TOWNSVILLE, Australia -- Everybody loves a good fart joke, but the rise in methane emissions is no laughing matter when it comes to global warming.
Now, James Cook University nutritionist Dr Tony Parker thinks he has found a way to decrease this output and he will be testing it on a herd of heifers at the University’s Townsville campus.
Methane is considered more damaging to the ozone layer than Carbon Dioxide and according to researchers, the world’s cattle population accounts for up to 20% of methane emissions from human-related activities.
Dr Parker, from JCU’s School of Veterinary and Biomedical Sciences, and collaborator Professor Rocky de Nys, from JCU’s School of Marine and Tropical Biology, have just received a $7,000 Collaboration Across Boundaries grant to prove their theory that feeding seaweed to cattle will improve their digestion and in turn result in less methane released into the atmosphere.
“Orkney sheep are ruminants that live off seaweed and they do very well on such a diet; so the obvious question is, why can’t cows?” said Dr Parker.
“I like to call it the reef and beef project because it has far reaching implications that come full circle: starting with seaweed, taking in the beef and aquaculture industries, and extending back out to the sea to help conserve the Great Barrier Reef.”
Professor de Nys said that many aquaculture farms used seaweeds and algae to clean their ponds and effluent streams of the waste from fish and crustaceans.
“Effluent water contains nutrients such as nitrogen and phosphorous which are responsible in part for the breakdown of aquatic ecosystems in the Inner Great Barrier Reef,” Professor de Nys said.
“At present, however, there is little incentive provided to farmers to use this bioremediation method as it means they will often be left with a huge biomass that they don’t know what to do with and which has little to no financial value.
“Cattle produce a lot of methane due to their diet. Seaweed, algae and other sea grasses have been proven to be much more digestible than land grass because they have less cellulose and more starch. A better diet for cattle, then, will encourage better digestion and thus lead to a decrease in methane emissions.
“If we can get the beef and aquaculture industries to work together on this we can not only help them reduce their impact on the environment but also improve their profitability,” Professor de Nys said.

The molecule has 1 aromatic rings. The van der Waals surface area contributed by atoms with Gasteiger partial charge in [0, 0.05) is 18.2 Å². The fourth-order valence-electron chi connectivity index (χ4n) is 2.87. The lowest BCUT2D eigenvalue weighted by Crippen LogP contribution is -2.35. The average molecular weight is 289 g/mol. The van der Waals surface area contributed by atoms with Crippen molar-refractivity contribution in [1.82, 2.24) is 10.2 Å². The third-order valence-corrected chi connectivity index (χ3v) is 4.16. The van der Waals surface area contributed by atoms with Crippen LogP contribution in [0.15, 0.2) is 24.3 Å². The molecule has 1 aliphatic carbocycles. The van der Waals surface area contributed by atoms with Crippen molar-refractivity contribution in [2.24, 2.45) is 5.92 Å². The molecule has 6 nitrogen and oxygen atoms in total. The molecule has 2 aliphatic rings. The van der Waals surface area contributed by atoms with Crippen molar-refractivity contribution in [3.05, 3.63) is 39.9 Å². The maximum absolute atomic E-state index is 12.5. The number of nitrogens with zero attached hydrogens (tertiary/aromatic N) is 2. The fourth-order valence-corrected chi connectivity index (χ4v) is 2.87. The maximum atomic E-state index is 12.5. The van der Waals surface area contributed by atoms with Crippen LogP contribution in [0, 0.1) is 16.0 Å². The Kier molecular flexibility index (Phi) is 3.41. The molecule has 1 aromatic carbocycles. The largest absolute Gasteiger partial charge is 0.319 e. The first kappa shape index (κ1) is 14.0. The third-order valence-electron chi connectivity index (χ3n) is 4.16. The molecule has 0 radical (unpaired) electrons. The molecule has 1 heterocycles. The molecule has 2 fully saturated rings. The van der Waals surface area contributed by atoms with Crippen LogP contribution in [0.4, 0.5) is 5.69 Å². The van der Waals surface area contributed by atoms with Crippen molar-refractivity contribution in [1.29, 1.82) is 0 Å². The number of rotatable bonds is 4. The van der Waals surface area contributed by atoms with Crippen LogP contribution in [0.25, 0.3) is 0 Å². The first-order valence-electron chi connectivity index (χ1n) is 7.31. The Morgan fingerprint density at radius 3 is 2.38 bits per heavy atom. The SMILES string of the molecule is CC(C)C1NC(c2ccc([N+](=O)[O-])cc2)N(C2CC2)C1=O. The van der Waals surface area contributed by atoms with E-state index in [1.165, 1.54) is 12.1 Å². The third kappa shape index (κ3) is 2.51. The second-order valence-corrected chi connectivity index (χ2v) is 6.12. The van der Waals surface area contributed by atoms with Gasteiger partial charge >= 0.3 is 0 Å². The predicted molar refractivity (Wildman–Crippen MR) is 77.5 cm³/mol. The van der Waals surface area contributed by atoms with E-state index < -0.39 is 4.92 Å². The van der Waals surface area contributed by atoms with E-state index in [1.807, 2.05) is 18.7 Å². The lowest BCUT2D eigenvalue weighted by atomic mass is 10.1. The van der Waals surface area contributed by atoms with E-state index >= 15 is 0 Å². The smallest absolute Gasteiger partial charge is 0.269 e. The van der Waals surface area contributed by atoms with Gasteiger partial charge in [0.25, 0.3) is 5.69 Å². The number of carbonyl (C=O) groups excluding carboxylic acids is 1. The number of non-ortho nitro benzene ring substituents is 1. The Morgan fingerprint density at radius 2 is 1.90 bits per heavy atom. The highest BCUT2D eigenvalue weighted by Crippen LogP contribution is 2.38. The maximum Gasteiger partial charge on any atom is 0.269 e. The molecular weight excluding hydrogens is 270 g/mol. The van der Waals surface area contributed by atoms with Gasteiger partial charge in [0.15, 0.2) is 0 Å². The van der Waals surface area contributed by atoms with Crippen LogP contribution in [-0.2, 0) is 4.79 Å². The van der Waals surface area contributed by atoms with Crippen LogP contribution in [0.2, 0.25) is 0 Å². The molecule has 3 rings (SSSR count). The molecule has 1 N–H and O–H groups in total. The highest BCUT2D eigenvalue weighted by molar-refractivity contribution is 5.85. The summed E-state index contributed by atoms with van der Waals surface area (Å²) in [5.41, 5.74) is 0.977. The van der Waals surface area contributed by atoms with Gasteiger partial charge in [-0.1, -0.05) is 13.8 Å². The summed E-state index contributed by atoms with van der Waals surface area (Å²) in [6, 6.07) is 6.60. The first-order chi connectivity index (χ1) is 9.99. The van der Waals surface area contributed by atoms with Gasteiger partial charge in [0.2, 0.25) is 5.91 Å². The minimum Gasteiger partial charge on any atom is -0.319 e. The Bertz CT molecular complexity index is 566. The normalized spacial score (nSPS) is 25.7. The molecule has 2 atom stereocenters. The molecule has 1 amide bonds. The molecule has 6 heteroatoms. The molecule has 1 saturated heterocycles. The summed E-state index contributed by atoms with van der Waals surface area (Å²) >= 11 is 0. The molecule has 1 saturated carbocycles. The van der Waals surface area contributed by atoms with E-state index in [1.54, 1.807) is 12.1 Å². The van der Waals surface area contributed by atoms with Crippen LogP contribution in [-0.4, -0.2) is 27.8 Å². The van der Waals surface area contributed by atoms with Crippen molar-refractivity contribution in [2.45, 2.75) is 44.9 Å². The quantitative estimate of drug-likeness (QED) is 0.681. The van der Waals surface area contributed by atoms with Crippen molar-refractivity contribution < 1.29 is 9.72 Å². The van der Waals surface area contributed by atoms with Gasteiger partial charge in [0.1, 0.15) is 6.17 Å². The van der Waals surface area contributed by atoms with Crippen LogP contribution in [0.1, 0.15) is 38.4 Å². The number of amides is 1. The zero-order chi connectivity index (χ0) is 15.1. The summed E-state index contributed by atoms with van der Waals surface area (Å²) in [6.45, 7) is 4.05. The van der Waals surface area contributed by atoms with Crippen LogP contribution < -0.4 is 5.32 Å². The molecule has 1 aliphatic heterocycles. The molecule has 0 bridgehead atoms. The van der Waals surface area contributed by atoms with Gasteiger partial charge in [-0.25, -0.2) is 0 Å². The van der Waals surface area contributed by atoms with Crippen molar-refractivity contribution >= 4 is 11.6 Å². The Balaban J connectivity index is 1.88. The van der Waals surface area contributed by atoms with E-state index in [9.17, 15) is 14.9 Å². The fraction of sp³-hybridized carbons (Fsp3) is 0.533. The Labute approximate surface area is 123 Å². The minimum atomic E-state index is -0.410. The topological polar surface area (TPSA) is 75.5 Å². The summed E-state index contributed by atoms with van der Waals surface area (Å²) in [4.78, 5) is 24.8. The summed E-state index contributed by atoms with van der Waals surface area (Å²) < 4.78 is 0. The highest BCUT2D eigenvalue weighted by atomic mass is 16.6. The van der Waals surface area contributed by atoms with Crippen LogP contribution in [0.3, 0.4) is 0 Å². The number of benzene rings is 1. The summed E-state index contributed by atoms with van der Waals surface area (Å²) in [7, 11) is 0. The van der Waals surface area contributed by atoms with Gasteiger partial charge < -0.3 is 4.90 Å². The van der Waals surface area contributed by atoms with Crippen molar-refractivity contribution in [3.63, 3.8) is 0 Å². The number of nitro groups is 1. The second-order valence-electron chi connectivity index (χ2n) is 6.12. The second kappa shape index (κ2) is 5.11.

The hope is that the incentive to sell their seaweed to beef producers will lead to more aquaculture farmers, and perhaps agricultural farmers, adopting environmentally-friendly algal bioremediation methods to clean their water. By improving the digestion of cattle, growth and milk yield rates will also rise.
Dr Parker said that at least 50% of the global cattle population was located in developing nations, many of which are in the tropics.
“Beef cattle production is the largest animal-based primary industry in the tropics,” Dr Parker said.
“The quality of the pasture often deteriorates in the winter compromising animal growth and increasing methane emissions. If seaweed can improve on that and at the same time contribute to a reduction in global warming then we’re going to give it a go.”
Two species of ‘green tide algae’ (Cladophora coelothrix and Chaetomorpha indicia), identified as the best for bioremediation of pond effluence due to their hardiness, fast growth and efficient nutrient uptake, will be used for the experiment.
A herd of tropically-adapted Bos indicus heifers will be split into six groups and, over 28 days, fed a basal diet of tropical forage hay. Each group will have an increased inclusion of dried green tide algae added to their feed to establish the amount of seagrass that can be tolerated by the cows to maintain a healthy, productive weight and milk yield.
Dr Parker will also have the unenviable task of measuring at what quantity the seaweed is most effective in terms of reducing methane emissions.
“I’m not looking forward to that part of the process,” he admitted.
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